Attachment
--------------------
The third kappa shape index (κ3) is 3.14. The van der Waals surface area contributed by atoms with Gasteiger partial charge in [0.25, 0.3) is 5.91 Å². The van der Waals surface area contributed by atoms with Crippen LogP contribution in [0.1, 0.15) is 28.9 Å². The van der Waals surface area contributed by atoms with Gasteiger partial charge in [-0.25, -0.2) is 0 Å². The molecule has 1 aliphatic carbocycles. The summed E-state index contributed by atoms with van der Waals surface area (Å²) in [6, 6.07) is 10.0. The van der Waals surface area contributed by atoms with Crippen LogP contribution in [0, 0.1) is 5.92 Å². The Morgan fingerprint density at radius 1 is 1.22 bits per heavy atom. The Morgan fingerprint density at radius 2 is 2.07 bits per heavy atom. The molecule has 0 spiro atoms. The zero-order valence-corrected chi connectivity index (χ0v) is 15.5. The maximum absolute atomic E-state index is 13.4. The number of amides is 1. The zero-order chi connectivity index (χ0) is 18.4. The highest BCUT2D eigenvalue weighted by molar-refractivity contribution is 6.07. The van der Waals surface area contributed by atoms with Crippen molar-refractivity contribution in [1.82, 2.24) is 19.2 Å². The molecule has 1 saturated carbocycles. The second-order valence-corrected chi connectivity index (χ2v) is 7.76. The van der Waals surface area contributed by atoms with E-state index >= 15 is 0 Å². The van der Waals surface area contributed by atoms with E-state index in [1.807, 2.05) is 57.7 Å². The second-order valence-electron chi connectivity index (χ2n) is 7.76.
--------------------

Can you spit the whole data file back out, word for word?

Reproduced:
The third kappa shape index (κ3) is 3.14. The van der Waals surface area contributed by atoms with Gasteiger partial charge in [0.25, 0.3) is 5.91 Å². The van der Waals surface area contributed by atoms with Crippen LogP contribution in [0.1, 0.15) is 28.9 Å². The van der Waals surface area contributed by atoms with Gasteiger partial charge in [-0.25, -0.2) is 0 Å². The molecule has 1 aliphatic carbocycles. The summed E-state index contributed by atoms with van der Waals surface area (Å²) in [6, 6.07) is 10.0. The van der Waals surface area contributed by atoms with Crippen LogP contribution in [0, 0.1) is 5.92 Å². The Morgan fingerprint density at radius 1 is 1.22 bits per heavy atom. The Morgan fingerprint density at radius 2 is 2.07 bits per heavy atom. The molecule has 0 spiro atoms. The zero-order valence-corrected chi connectivity index (χ0v) is 15.5. The maximum absolute atomic E-state index is 13.4. The number of amides is 1. The zero-order chi connectivity index (χ0) is 18.4. The highest BCUT2D eigenvalue weighted by molar-refractivity contribution is 6.07. The van der Waals surface area contributed by atoms with Crippen molar-refractivity contribution in [1.82, 2.24) is 19.2 Å². The molecule has 1 saturated carbocycles. The second-order valence-corrected chi connectivity index (χ2v) is 7.76. The van der Waals surface area contributed by atoms with E-state index >= 15 is 0 Å². The van der Waals surface area contributed by atoms with E-state index in [1.807, 2.05) is 57.7 Å². The second-order valence-electron chi connectivity index (χ2n) is 7.76.